To hear some Washington politicians tell the story, the only problem with rules to protect public health and the environment is that rogue agencies write too many of them. Their view is that “job killing” regulation needs to be eliminated. Congressional leaders say “regulatory reform” is a top legislative priority. Yet the bills they are producing seem so obscure and boring that only special interest lobbyists understand their implications.

The consequences of these efforts to free industry of protective rules are anything but obscure. If their campaign to deregulate succeeds, few, if any, rules will be adopted.

In particular, House legislation dubbed the “Regulatory Accountability Act” would require agencies to conduct endless studies before picking the solution most favorable to industry. Then, judges would be charged with second-guessing agency experts. Other House bills would limit the ability of agencies to base their decisions on sound science and would require Congress to approve new rules.

In combination, these bills are designed to create an obstacle course our federal agencies will never be able to navigate. Now, the Senate is preparing to introduce its version of these proposals.

A great deal is at stake in states like Missouri and Maryland. If these bills become law, some 4 million rural Americans and hundreds of thousands of urban children will continue to drink water containing unsafe levels of lead. Wrapping the Environmental Protection Agency in red tape and cutting its budget will prevent it from addressing such urgent threats.

Rural families are in trouble because, as USA Today documented in a mammoth investigation involving the review of millions of records, their water is provided by small utilities that are exempt from EPA regulation. The reporters discovered 100,000 people who drank water with dangerous lead levels. Incredibly, utility operators discovered the problem but made no effort to fix it. Who knows how widespread the problem is in other districts? Federal and state regulators rarely check.

Urban families served by large drinking water systems are threatened because the old and corroded pipes delivering water to schools and homes contain high levels of lead and need to be replaced. Just this past summer, testing revealed that 16 St. Louis schools had lead levels in the drinking water four to five times higher than the national standard and significantly higher than contamination found in Flint, Michigan homes.

In Baltimore, the discovery of lead in the schools’ drinking water a decade before Flint caused a citywide switch to bottled water. Replacing the pipes was beyond the capacity of the city.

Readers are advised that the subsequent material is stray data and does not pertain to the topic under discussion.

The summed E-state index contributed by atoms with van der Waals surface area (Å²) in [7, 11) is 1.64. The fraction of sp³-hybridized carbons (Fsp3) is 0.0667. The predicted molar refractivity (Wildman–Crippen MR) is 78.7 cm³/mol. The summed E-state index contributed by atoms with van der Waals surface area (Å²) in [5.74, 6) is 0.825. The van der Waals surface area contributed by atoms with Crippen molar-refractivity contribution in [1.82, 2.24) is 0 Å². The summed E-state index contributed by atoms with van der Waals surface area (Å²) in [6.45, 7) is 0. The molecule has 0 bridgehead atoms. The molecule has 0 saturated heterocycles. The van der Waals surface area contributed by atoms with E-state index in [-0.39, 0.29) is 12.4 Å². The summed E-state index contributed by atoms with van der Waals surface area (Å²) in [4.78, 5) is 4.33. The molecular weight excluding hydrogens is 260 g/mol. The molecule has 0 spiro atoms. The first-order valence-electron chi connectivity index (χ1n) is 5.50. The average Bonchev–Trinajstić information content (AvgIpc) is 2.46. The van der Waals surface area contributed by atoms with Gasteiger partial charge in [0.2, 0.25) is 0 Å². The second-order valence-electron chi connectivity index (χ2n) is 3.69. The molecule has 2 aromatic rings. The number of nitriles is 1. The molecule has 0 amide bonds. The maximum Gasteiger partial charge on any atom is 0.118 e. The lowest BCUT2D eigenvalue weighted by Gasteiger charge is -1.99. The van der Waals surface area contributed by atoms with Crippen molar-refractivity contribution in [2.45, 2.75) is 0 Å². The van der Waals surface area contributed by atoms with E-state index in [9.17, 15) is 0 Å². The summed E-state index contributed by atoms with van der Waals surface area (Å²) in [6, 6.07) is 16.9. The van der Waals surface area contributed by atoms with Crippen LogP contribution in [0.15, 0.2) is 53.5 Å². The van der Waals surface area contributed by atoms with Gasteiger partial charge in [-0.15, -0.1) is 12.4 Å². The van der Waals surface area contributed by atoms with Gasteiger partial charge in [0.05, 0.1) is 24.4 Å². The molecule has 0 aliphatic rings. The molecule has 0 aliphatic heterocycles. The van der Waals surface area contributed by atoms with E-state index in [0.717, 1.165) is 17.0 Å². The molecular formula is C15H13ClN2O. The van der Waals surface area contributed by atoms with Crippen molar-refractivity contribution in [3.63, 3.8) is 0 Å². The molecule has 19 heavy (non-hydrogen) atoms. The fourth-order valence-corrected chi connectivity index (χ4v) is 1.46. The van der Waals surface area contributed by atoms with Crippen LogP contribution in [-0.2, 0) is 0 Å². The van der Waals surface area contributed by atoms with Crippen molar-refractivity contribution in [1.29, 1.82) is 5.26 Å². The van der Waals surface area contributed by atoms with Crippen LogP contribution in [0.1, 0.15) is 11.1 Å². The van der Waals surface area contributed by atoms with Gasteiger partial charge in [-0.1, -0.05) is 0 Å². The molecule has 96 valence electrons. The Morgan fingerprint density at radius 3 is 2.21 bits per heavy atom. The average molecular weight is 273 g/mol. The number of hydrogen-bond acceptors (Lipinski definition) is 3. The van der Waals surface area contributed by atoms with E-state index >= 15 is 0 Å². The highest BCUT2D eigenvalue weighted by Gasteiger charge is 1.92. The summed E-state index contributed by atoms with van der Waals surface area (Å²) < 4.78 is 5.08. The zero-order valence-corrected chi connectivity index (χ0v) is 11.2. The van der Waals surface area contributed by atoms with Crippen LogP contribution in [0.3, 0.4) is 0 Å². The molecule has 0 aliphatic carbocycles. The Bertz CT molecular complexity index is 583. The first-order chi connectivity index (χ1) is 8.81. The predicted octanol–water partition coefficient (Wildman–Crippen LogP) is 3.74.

Lead is such a toxic substance that when children under six, including babies in utero, are exposed to very small amounts of the heavy metal, the irreversible poisoning process begins. Poisoned children may be hyperactive, experience brain damage and have acute learning disabilities. Freddie Gray, the young African American man whose neck was broken as Baltimore police drove him around in a van without a seatbelt, was lead-poisoned and had a difficult time earning a living.

EPA took lead out of gasoline in the late 1970’s, and this decision, which was opposed ferociously by industry, is widely regarded as one of its most important accomplishments. In the 1990s, we discovered that flaking lead paint in inner city schools was poisoning babies, who picked up tiny particles of flaking or peeling paint whenever they crawled and then put their little fists in their mouths. Federal and state governments grappled with the problem and the frequency and severity of lead paint cases gradually went down, though major challenges remain.

Today, we confront the latest consequences of our use of lead decades ago. The law does not require oversight of small drinking water systems nor does it adequately address dangerous lead piping in urban areas. Ordinarily, we’d expect the EPA to get a grip on this hazard and help state and local governments clean it up. Sadly, that kind of intervention, provided by the agency regulated industries love to hate, could become impossible if the Regulatory Accountability Act becomes law.

Deregulators are developing legislation that they say is needed to make regulatory agencies “accountable.” Unfortunately, this has nothing to do with taking innovative and aggressive action to protect public health. Instead, these bills would cause paralysis by analysis. The legislation would compel agencies to prepare so many reports and make so many calculations that it could take a decade or more to produce a new lead standard. Existing law already requires extensive analyses of new regulations. The sponsors of the legislation reveal their true purpose — freezing rules in their tracks — by requiring that if an agency does not finish a rule within two years after proposing it, the process must start all over again.

We agree that it is time to “drain the swamp” in Washington if that means diminishing the influence of special interests and their excessive campaign contributions. But we’ll be disappointed if it means hamstringing EPA and other agencies that make our food and drugs safe and protect such necessities as air and water.

Maxine Lipeles teaches law at Washington University in St. Louis, and Rena Steinzor teaches at the University of Maryland Carey Law School in Baltimore. Both cities are plagued by lead problems.

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